In today’s fast paced world, where technology is advancing faster than ever, and governmental regulations are causing organizations to re-strategize the way they conduct business, the success of a company lies in how well they adapt to change. Since periods of transition are often finite, the type of staff that a company needs to get through them may differ greatly from their more consistent staffing needs. As a result, employers are increasingly turning to high-level, highly specialized consultants who are proficient in technologies or processes new to the business. “We felt it was important to publish this whitepaper because there’s a large market of these high-level, highly specialized consultants out there that employers may not be aware of,” explains Alex Wright, Director of The Execu|Search Group’s Accounting/Finance consulting division. “It’s important to know that whether they’re brought on for a finite length of time or to manage a specific project through to completion, their specialized skills can be incredibly impactful when it comes to moving business practices forward.” The Spotlight on The Consultant: High-Level and in High Demand whitepaper explores the following topics: Industries and functions with the highest demand: Accounting & Finance, IT, Creative & Digital, Human Resources, and Engineering How employers can benefit from utilizing these high-level consultants You can download The Spotlight on The Consultant: High-Level and in High Demand whitepaper, here.
15 May 2014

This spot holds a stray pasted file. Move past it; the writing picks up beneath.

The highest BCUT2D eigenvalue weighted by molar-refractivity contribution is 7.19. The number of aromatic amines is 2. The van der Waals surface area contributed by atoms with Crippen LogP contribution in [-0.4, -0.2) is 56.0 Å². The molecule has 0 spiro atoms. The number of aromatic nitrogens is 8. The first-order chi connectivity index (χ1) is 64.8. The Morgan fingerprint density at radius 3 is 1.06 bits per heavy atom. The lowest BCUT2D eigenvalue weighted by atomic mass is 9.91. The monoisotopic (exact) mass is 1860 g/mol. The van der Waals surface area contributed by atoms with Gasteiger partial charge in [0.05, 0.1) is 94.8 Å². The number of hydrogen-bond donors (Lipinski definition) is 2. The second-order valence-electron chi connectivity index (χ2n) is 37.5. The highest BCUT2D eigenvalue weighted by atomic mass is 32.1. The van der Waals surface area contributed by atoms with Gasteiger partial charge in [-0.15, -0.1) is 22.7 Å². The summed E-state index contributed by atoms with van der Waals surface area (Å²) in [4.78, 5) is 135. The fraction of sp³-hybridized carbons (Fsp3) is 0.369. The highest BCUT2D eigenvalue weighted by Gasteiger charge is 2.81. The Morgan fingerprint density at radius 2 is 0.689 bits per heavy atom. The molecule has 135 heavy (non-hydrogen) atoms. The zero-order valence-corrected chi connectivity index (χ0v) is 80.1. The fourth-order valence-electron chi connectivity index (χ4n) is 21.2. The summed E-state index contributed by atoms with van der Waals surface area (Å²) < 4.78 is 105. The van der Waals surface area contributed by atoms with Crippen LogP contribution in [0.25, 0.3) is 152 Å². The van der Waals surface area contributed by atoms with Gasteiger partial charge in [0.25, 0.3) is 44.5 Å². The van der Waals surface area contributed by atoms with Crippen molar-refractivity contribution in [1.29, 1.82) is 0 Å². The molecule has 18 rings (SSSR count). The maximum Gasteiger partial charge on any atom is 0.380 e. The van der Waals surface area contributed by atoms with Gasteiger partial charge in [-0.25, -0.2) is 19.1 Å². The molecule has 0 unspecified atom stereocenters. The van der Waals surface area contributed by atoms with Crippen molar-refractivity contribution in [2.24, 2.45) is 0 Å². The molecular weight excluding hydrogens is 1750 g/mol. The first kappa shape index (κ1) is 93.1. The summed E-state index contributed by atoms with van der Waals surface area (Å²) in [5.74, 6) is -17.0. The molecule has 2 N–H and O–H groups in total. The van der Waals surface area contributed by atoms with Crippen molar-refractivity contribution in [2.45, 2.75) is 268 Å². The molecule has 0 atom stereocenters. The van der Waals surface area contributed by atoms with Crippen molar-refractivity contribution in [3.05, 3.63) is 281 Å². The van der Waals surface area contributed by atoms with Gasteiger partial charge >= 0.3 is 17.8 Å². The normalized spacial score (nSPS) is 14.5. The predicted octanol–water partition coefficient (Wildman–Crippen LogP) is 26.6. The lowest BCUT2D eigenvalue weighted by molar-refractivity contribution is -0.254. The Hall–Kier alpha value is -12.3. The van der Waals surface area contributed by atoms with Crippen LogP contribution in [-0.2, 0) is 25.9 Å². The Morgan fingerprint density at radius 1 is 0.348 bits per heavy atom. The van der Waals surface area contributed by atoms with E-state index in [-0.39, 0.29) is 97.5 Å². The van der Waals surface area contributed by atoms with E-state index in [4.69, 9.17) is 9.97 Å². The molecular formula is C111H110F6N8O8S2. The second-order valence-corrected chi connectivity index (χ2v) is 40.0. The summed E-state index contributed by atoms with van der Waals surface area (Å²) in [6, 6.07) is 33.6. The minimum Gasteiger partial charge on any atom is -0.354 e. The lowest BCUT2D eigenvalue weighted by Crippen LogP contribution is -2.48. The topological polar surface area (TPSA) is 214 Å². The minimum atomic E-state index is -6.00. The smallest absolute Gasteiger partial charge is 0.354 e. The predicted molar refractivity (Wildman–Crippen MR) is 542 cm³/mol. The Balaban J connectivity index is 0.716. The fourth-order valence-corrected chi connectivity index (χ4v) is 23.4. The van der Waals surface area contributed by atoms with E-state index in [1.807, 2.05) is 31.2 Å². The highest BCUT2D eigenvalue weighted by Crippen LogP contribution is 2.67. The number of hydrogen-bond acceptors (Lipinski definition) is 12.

As a healthcare professional, you are well aware of the fact that the industry is facing a staffing shortage, which according to Alison Kuhns, Managing Director of The Execu|Search Group’s Healthcare division, actually puts job seekers in an excellent position. “At The Execu|Search Group we are not only seeing our candidates receive multiple offers, but also receive a counter offer from their current employer.” While you may not be surprised to receive multiple job offers, candidates are often caught off guard by the counter offer they may receive when they resign from their current position. “Employers understand how competitive the current marketplace is,” explains Alison. “Since it is often more expensive and time consuming for them to start the hiring process from scratch, they will often try and entice their talent with an immediate pay raise or promotion.” Though it may be tempting to accept the counter offer, you need to understand how taking the offer can impact your career in the long-run. To help navigate a counter offer, here are some key questions to consider before making your decision. Does the counter offer eliminate your main reason for leaving? For many healthcare professionals, leaving a job because you feel underpaid or undervalued is not uncommon; however, as a job seeker choosing between offers, you should make sure all of your needs have been met before you accept the counter offer. For example, in an attempt to hold onto a strong employee, hiring managers may offer an immediate pay raise and/or title change. Though a pay increase is always nice, if your reason(s) for wanting to leave aren’t only monetary, those reasons will likely still exist even after a raise. “If your unhappiness stems from working long hours, a long commute, or an unpleasant boss, a pay raise serves as a band aid to the solution and will only prolong your dissatisfaction,” advises Alison. Does the counter offer help or hurt your career goals? Though it may be easy to “stay with what you know,” before you accept a counter offer, Alison suggests taking a step back and thinking about how your current employer will help to reach your career goals. When deciding between offers from your current employer and new employer, consider this: a recent Wall Street Journal survey showed that of the number of professionals who accepted their counter offers, approximately 93% of them left within 18 months, while only 7% stayed with the company for longer. In other words, while a counter offer may fix your frustrations temporarily, the same situation may cause you to leave after a short amount of time. Before you accept a counter offer, think about the bigger picture, not just the short-term solution! Does the counter offer reflect your value? If you have a clear understanding of your market value for what professionals in your field are paid based on location and experience, and the counter offer does not meet such levels, or you still don’t feel acknowledged or valued by your employer, this may be your signal to avoid the counter offer. “If you believe you are worth more and capable of doing more, these are reasons to strongly consider looking past the counter offer,” stresses Alison. In the end, if you consider a counter offer, it’s important to understand what your market value is and how you feel the potential new employer sees your value. Is your counter offer in writing? Before accepting a counter offer, make sure it’s in writing and you are very specific with your requirement(s) to stay. Similarly, your manager must be ready to present concrete examples of how your concerns will be addressed. Getting statements in writing will avoid any temporary fix your manager had in mind and will force your manager to create an actionable solution that ensures your satisfaction.